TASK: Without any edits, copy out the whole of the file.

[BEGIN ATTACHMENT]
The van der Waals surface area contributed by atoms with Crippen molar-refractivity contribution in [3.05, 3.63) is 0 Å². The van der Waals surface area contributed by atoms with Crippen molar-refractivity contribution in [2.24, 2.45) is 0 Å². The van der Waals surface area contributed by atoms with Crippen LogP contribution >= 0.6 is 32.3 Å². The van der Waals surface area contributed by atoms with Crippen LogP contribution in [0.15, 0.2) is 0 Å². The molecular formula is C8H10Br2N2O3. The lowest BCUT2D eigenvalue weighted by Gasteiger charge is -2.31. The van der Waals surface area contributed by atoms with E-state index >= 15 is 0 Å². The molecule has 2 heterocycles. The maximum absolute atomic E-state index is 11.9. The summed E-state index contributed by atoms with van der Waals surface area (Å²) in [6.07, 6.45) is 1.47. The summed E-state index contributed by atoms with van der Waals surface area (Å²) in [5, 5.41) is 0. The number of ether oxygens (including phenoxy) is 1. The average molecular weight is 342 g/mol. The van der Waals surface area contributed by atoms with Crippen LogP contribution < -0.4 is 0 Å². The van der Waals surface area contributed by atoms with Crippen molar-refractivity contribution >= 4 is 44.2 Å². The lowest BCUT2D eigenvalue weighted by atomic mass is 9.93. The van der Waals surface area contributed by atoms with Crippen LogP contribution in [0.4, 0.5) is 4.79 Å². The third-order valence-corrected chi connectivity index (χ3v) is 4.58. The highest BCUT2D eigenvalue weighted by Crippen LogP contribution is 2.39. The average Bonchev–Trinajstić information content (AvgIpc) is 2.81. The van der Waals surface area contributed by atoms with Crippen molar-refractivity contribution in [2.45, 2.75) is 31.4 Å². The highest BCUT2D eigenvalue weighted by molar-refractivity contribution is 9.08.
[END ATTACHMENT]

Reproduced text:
The van der Waals surface area contributed by atoms with Crippen molar-refractivity contribution in [3.05, 3.63) is 0 Å². The van der Waals surface area contributed by atoms with Crippen molar-refractivity contribution in [2.24, 2.45) is 0 Å². The van der Waals surface area contributed by atoms with Crippen LogP contribution >= 0.6 is 32.3 Å². The van der Waals surface area contributed by atoms with Crippen LogP contribution in [0.15, 0.2) is 0 Å². The molecular formula is C8H10Br2N2O3. The lowest BCUT2D eigenvalue weighted by Gasteiger charge is -2.31. The van der Waals surface area contributed by atoms with E-state index >= 15 is 0 Å². The molecule has 2 heterocycles. The maximum absolute atomic E-state index is 11.9. The summed E-state index contributed by atoms with van der Waals surface area (Å²) in [6.07, 6.45) is 1.47. The summed E-state index contributed by atoms with van der Waals surface area (Å²) in [5, 5.41) is 0. The number of ether oxygens (including phenoxy) is 1. The average molecular weight is 342 g/mol. The van der Waals surface area contributed by atoms with Crippen LogP contribution < -0.4 is 0 Å². The van der Waals surface area contributed by atoms with Crippen molar-refractivity contribution >= 4 is 44.2 Å². The lowest BCUT2D eigenvalue weighted by atomic mass is 9.93. The van der Waals surface area contributed by atoms with Crippen LogP contribution in [0.4, 0.5) is 4.79 Å². The third-order valence-corrected chi connectivity index (χ3v) is 4.58. The highest BCUT2D eigenvalue weighted by Crippen LogP contribution is 2.39. The average Bonchev–Trinajstić information content (AvgIpc) is 2.81. The van der Waals surface area contributed by atoms with Crippen molar-refractivity contribution in [2.45, 2.75) is 31.4 Å². The highest BCUT2D eigenvalue weighted by molar-refractivity contribution is 9.08.